Renault-Nissan CEO Carlos Ghosn stated his case for government support of the auto industry in very simple terms last week.
Normal financial flows need to be re-established, he said at a reception hosted by the European automakers association, ACEA. Ghosn holds the rotating presidency of the lobbying group.
If we cannot get credit from the banks, we have to get it from governments, he continued.
Welcome to a world where the states role is expanding by the minute. Where the relationship between private enterprise and governments and regulators is being redefined, possibly for a very long time.
Ghosn is very direct. Last week, he warned that the EUs ambitious environmental goals are threatened if the industry doesnt get the financial help it needs.
When we cannot get the money, its very difficult to develop a lot of technology for the future, he said.
The dearth of credit is affecting the car industry in many ways. Its making it difficult and even impossible, to continue to fund existing operations. Its threatening environmental ambitions. And its killing car buyers appetites for new vehicles. After all, 70 percent of all car purchases in Europe are financed.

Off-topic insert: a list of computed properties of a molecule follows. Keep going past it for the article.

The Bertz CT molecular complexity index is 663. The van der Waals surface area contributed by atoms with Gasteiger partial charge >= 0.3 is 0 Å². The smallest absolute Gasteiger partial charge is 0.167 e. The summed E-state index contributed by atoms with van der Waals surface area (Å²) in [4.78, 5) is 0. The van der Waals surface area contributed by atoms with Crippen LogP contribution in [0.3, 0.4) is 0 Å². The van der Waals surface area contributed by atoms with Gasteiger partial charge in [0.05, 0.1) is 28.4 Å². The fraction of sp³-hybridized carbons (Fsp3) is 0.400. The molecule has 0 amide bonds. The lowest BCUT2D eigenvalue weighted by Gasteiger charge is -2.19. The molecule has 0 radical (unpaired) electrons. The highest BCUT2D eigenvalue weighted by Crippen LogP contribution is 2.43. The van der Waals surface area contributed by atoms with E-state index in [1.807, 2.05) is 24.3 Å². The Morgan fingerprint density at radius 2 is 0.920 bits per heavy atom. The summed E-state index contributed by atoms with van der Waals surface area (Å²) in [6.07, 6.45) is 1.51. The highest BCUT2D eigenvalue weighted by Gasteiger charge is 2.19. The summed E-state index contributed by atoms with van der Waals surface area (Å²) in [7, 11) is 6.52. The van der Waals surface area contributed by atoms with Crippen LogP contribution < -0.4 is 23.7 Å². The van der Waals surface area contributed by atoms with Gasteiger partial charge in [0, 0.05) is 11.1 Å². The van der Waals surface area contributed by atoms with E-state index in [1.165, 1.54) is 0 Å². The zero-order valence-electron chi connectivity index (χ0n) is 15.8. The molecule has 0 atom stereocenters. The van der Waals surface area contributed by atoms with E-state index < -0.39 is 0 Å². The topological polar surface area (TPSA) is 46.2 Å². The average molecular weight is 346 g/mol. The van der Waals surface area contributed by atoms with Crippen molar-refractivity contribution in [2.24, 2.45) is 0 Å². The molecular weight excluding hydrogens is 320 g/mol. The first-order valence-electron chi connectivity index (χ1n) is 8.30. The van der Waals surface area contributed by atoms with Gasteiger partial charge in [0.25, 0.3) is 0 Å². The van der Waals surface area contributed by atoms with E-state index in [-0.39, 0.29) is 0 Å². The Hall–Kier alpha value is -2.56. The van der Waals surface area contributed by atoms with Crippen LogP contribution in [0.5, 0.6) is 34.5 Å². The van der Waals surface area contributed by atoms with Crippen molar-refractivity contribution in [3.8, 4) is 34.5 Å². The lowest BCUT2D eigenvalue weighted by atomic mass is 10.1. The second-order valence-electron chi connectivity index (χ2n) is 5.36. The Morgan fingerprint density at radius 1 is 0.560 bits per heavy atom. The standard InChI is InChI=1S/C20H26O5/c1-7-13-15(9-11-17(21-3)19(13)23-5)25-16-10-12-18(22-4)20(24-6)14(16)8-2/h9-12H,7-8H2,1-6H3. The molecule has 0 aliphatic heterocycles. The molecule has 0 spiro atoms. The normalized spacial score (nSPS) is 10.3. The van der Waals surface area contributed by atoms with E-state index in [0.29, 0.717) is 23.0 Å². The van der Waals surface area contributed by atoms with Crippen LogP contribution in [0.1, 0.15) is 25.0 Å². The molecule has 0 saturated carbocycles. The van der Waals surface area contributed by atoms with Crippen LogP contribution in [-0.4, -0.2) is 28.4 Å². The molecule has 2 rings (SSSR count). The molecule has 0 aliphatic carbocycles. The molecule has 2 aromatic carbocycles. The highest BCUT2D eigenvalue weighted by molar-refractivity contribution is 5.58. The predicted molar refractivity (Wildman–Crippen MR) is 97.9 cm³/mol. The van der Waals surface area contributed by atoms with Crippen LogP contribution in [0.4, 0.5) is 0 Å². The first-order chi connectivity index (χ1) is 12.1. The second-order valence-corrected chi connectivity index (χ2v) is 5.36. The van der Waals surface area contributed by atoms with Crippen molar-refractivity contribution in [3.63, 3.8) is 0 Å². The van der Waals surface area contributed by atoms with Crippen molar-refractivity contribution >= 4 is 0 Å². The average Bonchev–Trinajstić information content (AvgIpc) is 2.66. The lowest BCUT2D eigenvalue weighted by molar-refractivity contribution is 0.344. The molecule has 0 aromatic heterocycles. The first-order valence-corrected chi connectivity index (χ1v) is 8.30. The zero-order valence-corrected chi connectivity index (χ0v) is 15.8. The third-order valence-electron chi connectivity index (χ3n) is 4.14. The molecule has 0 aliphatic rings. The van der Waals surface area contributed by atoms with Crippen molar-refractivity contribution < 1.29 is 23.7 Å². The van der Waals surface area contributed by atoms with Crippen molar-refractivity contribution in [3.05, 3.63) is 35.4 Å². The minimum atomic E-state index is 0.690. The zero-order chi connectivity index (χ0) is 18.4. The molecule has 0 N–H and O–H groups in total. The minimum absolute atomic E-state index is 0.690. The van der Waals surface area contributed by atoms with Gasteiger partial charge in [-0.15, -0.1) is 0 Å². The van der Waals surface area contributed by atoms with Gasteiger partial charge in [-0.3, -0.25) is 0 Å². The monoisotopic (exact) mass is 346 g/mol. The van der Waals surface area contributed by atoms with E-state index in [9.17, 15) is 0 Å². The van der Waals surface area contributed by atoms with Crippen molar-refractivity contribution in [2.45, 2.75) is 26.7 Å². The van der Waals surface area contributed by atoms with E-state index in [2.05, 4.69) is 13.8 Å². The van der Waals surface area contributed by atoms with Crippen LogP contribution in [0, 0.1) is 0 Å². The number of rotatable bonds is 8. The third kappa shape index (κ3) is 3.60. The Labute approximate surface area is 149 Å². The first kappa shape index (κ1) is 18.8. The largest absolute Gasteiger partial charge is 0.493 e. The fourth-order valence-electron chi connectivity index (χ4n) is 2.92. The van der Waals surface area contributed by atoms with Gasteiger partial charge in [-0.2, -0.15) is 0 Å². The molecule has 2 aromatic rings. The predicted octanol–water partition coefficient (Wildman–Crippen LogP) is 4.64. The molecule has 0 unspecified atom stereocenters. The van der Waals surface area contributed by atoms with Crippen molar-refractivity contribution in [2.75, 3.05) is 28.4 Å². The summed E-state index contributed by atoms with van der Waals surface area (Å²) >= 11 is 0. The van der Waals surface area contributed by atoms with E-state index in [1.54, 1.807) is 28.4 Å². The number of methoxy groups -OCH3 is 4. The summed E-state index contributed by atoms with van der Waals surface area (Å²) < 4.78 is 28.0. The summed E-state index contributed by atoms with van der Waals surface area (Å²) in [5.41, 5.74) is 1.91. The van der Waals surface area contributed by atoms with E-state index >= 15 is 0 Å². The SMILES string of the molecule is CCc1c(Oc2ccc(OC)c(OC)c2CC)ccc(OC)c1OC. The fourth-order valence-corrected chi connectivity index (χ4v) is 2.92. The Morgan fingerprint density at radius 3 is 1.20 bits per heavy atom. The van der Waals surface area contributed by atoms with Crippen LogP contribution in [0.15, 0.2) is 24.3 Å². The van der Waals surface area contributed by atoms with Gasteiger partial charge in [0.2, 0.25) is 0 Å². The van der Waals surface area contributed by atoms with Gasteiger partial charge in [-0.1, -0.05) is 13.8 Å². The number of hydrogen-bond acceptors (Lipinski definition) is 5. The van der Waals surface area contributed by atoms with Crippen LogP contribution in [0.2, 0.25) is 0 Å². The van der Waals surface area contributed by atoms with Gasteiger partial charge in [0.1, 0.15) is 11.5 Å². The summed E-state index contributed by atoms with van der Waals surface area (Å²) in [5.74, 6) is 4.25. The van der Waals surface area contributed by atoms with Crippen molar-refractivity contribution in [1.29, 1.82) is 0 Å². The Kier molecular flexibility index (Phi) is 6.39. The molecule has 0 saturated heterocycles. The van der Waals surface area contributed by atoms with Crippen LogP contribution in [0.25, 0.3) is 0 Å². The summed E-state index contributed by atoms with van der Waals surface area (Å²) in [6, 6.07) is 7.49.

While Ghosn is appealing to the EU Commission to quickly play a bigger role in rescuing Europes automakers, suppliers have started separate efforts to establish a rescue fund specifically for them. They need the money quickly. Without it, suppliers are at risk of going out of business within months.
At an ACEA gathering last week, the focus was on whether help should come from national governments or from Brussels. France has already acted. Other national governments may follow soon.
Can the EU Commission, which must find common ground between its 27 member nations, move quickly in a situation like this?
At a press briefing, Ghosn didnt answer that question. We have to try, he said. Other ACEA officials were more openly skeptical.
National governments will always be able to act more quickly than the nominal government of a 27-country bloc. But Brussels should -- and likely will -- play a role, if only to make sure that economic nationalism doesnt reverse decades of profitable international growth for many automakers and suppliers.